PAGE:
It was a film that many didn't want made- even the studio making it. Francis Ford Coppola faced many obstacles when making the film- the studio didn't want Marlon Brando or Al Pacino. They hated the fact that he was turning what had been considered a pulpy novel into a more ambitious project. The mafia itself weighed in, threatening the production, which resulted in Coppola not even using the word 'mafia' in the film. Despite all this, the film came together, becoming an instant classic; one of the greatest films ever made and the number one film of 1972.

Monday, May 15, 2017

#1 in 1971: Fiddler on the Roof

Fiddler on the Roof temporarily brought back the idea of movie musicals produced in a more traditional fashion. The film was a fairly faithful adaptation of the Broadway musical, a genre that had been left for dead just a few years earlier. The success of the film further cemented the idea of big business taking over Hollywood; the film was produced by United Artists, which had been purchased by Transamerica in a diversification effort.

Wednesday, May 10, 2017

A Crazy Curse Unleashed?

Hollywood can be a superstitious place. Universal Studios was not immune from the uneasy showbiz superstitions. Its massive Stage 28 was a perfect example.

Used for the 1925 silent film The Phantom of the Opera, the soundstage was kept operational for decades because it was believed that bad luck would descend upon the studio if the set were ever struck.

The stage quickly became the oldest facility on the lot. Sadly, the stage would become a victim of Universal's new corporate owners- Comcast. 90 years after being built, the stage was demolished, though the sets allegedly remain in storage.

Tuesday, May 9, 2017

Hitchcock Changes The Movies

The movie going experience was much different during Hollywood's golden era. Moviegoers were presented with an entire program of content- newsreels, cartoon shorts, a B picture and the main attraction. As a result, theaters would allow moviegoers to show up whenever they wanted. During a film, audience members would go in and out of the theater constantly and nobody would think anything of it.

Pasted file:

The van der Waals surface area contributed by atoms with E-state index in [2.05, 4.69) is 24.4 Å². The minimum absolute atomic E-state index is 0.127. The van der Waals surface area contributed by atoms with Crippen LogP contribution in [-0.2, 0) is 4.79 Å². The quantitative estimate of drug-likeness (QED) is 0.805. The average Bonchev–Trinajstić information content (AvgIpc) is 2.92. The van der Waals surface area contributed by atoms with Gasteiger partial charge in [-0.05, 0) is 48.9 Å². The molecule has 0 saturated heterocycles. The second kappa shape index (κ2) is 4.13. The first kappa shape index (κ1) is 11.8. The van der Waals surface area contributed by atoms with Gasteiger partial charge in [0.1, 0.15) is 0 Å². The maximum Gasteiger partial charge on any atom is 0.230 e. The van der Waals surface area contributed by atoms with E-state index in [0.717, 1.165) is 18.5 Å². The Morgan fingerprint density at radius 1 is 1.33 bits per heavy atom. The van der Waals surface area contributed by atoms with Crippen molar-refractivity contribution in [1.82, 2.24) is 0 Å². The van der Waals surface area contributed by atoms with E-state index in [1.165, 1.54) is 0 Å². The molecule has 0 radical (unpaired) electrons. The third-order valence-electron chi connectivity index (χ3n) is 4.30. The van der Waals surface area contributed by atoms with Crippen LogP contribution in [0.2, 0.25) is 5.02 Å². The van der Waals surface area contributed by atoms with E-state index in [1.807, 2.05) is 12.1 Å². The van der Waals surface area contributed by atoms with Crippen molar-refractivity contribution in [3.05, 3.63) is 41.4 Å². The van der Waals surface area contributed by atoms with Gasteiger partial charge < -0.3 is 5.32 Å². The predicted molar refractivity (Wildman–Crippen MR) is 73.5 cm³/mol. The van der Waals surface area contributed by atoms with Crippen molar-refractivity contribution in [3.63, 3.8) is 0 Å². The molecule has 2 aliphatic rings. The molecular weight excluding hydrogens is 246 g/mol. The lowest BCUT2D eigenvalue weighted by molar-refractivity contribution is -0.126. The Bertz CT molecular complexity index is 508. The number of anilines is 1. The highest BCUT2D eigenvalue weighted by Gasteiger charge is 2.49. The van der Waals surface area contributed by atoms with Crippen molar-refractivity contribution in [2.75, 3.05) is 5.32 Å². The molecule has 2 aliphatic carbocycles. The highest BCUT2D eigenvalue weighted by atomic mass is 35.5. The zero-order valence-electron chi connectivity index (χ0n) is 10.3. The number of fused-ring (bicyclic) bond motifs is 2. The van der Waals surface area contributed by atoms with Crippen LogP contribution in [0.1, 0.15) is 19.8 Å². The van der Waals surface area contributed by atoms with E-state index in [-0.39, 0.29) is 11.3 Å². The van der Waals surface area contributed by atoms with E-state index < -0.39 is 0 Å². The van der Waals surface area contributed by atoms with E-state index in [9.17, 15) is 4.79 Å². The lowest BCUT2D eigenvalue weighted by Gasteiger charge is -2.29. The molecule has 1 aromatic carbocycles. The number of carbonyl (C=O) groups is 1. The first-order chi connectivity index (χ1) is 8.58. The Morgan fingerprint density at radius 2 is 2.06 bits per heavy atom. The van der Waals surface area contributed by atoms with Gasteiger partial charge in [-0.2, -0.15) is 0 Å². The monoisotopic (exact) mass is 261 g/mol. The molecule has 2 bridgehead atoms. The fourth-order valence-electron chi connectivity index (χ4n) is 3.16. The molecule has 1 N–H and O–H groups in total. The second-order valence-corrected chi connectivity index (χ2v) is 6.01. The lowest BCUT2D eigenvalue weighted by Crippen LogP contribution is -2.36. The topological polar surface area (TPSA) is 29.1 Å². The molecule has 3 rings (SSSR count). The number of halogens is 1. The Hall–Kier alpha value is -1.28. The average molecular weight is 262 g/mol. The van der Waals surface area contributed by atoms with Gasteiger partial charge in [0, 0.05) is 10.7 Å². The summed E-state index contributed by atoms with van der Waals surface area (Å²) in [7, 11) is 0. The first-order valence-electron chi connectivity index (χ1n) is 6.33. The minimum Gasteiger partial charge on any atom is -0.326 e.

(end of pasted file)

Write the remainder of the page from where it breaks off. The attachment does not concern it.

Flash forward to 1960. Even though the days of multiple features, newsreels and cartoon shorts were waning, theaters were reluctant to change audience habits. It was still common for audience members to show up late then stick around to catch the part of the film they missed. Few theaters dared clear the auditorium between showings and viewers would drift in and out of the theater as they always had. Alfred Hitchcock, meanwhile, was betting a ton on the success of Psycho. How could he make his film stand out? By eliminating the tradition of flittering in and out of the picture.


Ads for the film featured Hitchcock himself somberly looking at the viewer pointing at his watch. He wanted theaters to strictly enforce his policy of making theatergoers arrive on time. Theaters were skittish. This was seen as not being a customer friendly policy. Hitchcock was firm, however, and he eventually won out. Instead of angering customers, it greatly piqued their interest. On opening day, theatergoers lined up around the block at theaters around the country, eager to get into Hitchcock's latest film on time. Psycho became his greatest hit and his biggest success. Psycho's influence, however, was far reaching. It practically changed moviegoing habits overnight- no longer was it considered polite and normal to arrive late to a film.

Monday, May 8, 2017

The Whys of Bad Films: The Passion Project

The process of making films can be an arduous one. Often it takes years of planning and selling just to get things off the ground. Someone has to have the idea, sell it to a studio, engage the actors, get funding, etc. After such a long road, how do so many terrible and disastrous projects get off the ground? In The Whys of Bad Films we'll take a look 


Today's Episode: The Passion Project